Snow Warning Britain: Up to four inches of snow forecast including in London and the South East - where could be affected and for how long?

Snow has already fallen in Scotland this week, with other parts of the UK set to feel the winter weather start to bite over the weekend – with possible disruption.

The current arctic weather across Britain is set to continue for at least another week – with temperatures expected to reach as low as -10C in rural areas.

It has prompted the UK Health Security Agency to issue a level three cold weather alert covering England until Monday - warning vulnerable people to heat their homes to at least 18C, wear extra layers of clothing, and eat hot food to protect themselves.

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Wintry showers and freezing fog could cause problems, with more ice and snow in Scotland over the weekend, while snow is expected to impact more southerly areas of the UK from Sunday.

Here’s everything you need to know.

What Met Office weather warnings are in place?

There are currently four active Met Office yellow weather warnings:

Snow and ice across northern and parts of central Scotland until midnight on Sunday.

Snow could lead to tricky driving conditions.
Snow could lead to tricky driving conditions.
Snow could lead to tricky driving conditions.

Ice for much of the western side of England, parts of Northern Ireland, south-west Scotland and Wales until midnight on Sunday.

Snow and ice across northern, central and eastern Scotland from 3pm on Saturday until midnight on Sunday.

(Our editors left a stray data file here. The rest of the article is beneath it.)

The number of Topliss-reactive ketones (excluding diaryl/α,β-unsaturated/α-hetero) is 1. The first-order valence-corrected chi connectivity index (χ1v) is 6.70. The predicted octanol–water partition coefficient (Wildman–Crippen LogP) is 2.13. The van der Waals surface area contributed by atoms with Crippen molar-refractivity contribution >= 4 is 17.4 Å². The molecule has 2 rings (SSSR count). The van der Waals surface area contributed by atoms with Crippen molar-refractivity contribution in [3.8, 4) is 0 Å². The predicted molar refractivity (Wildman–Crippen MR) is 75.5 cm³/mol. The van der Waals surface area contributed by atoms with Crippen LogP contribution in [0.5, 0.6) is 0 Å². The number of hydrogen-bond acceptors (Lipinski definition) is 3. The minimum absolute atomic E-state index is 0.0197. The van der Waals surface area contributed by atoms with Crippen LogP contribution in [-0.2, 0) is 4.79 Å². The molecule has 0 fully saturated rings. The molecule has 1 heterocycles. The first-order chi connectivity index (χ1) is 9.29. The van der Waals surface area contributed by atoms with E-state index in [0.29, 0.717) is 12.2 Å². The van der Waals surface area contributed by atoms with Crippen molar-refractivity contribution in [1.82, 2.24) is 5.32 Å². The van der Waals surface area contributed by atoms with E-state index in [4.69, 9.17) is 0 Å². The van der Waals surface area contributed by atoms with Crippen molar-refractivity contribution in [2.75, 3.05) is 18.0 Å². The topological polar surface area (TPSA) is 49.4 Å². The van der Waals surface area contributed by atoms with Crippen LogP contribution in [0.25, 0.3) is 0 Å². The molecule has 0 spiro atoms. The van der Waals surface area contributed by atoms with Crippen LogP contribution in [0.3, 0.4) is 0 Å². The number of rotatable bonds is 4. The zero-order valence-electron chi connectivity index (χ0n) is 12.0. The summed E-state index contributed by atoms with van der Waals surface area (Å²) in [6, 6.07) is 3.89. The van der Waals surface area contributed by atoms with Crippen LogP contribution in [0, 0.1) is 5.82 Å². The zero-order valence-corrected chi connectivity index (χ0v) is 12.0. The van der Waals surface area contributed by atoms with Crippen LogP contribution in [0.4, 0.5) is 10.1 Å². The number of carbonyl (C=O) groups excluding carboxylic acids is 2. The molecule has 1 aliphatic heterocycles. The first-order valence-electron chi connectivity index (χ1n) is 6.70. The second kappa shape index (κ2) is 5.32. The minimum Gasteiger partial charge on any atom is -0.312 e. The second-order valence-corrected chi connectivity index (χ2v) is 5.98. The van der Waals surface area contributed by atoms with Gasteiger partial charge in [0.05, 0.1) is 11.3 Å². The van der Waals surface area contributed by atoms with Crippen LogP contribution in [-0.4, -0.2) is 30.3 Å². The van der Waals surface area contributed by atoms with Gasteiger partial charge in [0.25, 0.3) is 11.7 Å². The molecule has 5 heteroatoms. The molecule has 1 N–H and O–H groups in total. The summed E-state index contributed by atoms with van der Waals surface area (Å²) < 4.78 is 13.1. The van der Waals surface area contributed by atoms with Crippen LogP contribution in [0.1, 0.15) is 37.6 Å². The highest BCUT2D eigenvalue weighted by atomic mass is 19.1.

Snow and ice in London, the South East, and East of England from 9am on Sunday until 9am on Monday.

What is a yellow weather warning?

The Met Office describes a yellow weather warning as follows: “Yellow warnings can be issued for a range of weather situations. Many are issued when it is likely that the weather will cause some low level impacts, including some disruption to travel in a few places. Many people may be able to continue with their daily routine, but there will be some that will be directly impacted and so it is important to assess if you could be affected. Other yellow warnings are issued when the weather could bring much more severe impacts to the majority of people but the certainty of those impacts occurring is much lower. It is important to read the content of yellow warnings to determine which weather situation is being covered by the yellow warning.”

What has the Met Office said?

Grahame Madge, Met Office spokesperson, said: "Along with the cold air there are a number of weather-related hazards including freezing fog, especially for Sunday and Monday mornings in the south of England. Overnight temperatures are likely to dip widely below zero with some more sheltered spots dropping to -10C. Our forecasters are looking at the possibility of snow affecting the south-east of England on Sunday night and into Monday morning. If this happens it could bring some disruption to Monday's rush hour."



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